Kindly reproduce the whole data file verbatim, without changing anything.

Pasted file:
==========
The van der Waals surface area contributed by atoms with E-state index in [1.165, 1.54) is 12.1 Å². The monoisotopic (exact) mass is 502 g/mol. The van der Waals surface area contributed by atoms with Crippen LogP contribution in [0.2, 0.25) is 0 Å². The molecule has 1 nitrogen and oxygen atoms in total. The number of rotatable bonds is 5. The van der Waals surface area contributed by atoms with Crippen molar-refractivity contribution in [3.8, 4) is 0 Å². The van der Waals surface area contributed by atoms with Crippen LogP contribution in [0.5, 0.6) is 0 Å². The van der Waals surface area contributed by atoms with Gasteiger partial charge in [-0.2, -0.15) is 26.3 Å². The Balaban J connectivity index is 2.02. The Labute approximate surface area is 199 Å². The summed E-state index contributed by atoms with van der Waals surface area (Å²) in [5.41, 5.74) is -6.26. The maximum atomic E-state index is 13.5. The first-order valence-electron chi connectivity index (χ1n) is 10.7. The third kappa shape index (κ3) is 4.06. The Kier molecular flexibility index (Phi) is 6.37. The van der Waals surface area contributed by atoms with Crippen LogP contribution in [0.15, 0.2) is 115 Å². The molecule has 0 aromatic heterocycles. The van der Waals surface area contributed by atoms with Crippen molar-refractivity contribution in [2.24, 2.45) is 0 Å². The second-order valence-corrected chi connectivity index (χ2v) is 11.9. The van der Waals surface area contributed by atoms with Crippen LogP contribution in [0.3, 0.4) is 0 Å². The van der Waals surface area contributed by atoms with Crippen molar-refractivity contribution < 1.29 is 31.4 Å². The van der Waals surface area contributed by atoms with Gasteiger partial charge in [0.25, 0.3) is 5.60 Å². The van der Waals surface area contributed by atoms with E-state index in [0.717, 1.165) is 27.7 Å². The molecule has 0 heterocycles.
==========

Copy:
The van der Waals surface area contributed by atoms with E-state index in [1.165, 1.54) is 12.1 Å². The monoisotopic (exact) mass is 502 g/mol. The van der Waals surface area contributed by atoms with Crippen LogP contribution in [0.2, 0.25) is 0 Å². The molecule has 1 nitrogen and oxygen atoms in total. The number of rotatable bonds is 5. The van der Waals surface area contributed by atoms with Crippen molar-refractivity contribution in [3.8, 4) is 0 Å². The van der Waals surface area contributed by atoms with Crippen LogP contribution in [0.5, 0.6) is 0 Å². The van der Waals surface area contributed by atoms with Gasteiger partial charge in [-0.2, -0.15) is 26.3 Å². The Balaban J connectivity index is 2.02. The Labute approximate surface area is 199 Å². The summed E-state index contributed by atoms with van der Waals surface area (Å²) in [5.41, 5.74) is -6.26. The maximum atomic E-state index is 13.5. The first-order valence-electron chi connectivity index (χ1n) is 10.7. The third kappa shape index (κ3) is 4.06. The Kier molecular flexibility index (Phi) is 6.37. The van der Waals surface area contributed by atoms with Crippen LogP contribution in [0.15, 0.2) is 115 Å². The molecule has 0 aromatic heterocycles. The van der Waals surface area contributed by atoms with Crippen molar-refractivity contribution in [2.24, 2.45) is 0 Å². The second-order valence-corrected chi connectivity index (χ2v) is 11.9. The van der Waals surface area contributed by atoms with Crippen LogP contribution in [0.3, 0.4) is 0 Å². The van der Waals surface area contributed by atoms with Crippen molar-refractivity contribution < 1.29 is 31.4 Å². The van der Waals surface area contributed by atoms with Gasteiger partial charge in [0.25, 0.3) is 5.60 Å². The van der Waals surface area contributed by atoms with E-state index in [0.717, 1.165) is 27.7 Å². The molecule has 0 heterocycles.